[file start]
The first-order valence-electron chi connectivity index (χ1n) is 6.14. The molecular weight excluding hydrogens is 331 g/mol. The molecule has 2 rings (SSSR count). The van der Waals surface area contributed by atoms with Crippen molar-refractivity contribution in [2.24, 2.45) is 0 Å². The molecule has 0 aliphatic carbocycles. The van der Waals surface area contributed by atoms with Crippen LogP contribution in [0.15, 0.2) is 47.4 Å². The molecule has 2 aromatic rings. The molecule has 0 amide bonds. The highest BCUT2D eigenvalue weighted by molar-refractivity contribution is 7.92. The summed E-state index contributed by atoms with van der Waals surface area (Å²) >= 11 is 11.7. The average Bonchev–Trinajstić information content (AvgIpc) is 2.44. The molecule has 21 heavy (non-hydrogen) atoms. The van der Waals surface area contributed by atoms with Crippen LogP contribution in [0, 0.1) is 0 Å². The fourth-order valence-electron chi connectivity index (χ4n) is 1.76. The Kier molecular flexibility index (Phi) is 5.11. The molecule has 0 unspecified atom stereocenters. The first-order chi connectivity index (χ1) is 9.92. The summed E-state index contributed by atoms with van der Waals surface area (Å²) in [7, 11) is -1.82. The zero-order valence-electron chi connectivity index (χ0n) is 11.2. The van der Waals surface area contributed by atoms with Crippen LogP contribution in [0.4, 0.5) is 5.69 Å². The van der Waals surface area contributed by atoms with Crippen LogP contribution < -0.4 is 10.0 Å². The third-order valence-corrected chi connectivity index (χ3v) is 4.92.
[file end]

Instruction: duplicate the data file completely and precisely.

The first-order valence-electron chi connectivity index (χ1n) is 6.14. The molecular weight excluding hydrogens is 331 g/mol. The molecule has 2 rings (SSSR count). The van der Waals surface area contributed by atoms with Crippen molar-refractivity contribution in [2.24, 2.45) is 0 Å². The molecule has 0 aliphatic carbocycles. The van der Waals surface area contributed by atoms with Crippen LogP contribution in [0.15, 0.2) is 47.4 Å². The molecule has 2 aromatic rings. The molecule has 0 amide bonds. The highest BCUT2D eigenvalue weighted by molar-refractivity contribution is 7.92. The summed E-state index contributed by atoms with van der Waals surface area (Å²) >= 11 is 11.7. The average Bonchev–Trinajstić information content (AvgIpc) is 2.44. The molecule has 21 heavy (non-hydrogen) atoms. The van der Waals surface area contributed by atoms with Crippen LogP contribution in [0, 0.1) is 0 Å². The fourth-order valence-electron chi connectivity index (χ4n) is 1.76. The Kier molecular flexibility index (Phi) is 5.11. The molecule has 0 unspecified atom stereocenters. The first-order chi connectivity index (χ1) is 9.92. The summed E-state index contributed by atoms with van der Waals surface area (Å²) in [7, 11) is -1.82. The zero-order valence-electron chi connectivity index (χ0n) is 11.2. The van der Waals surface area contributed by atoms with Crippen LogP contribution in [0.4, 0.5) is 5.69 Å². The van der Waals surface area contributed by atoms with Crippen LogP contribution < -0.4 is 10.0 Å². The third-order valence-corrected chi connectivity index (χ3v) is 4.92.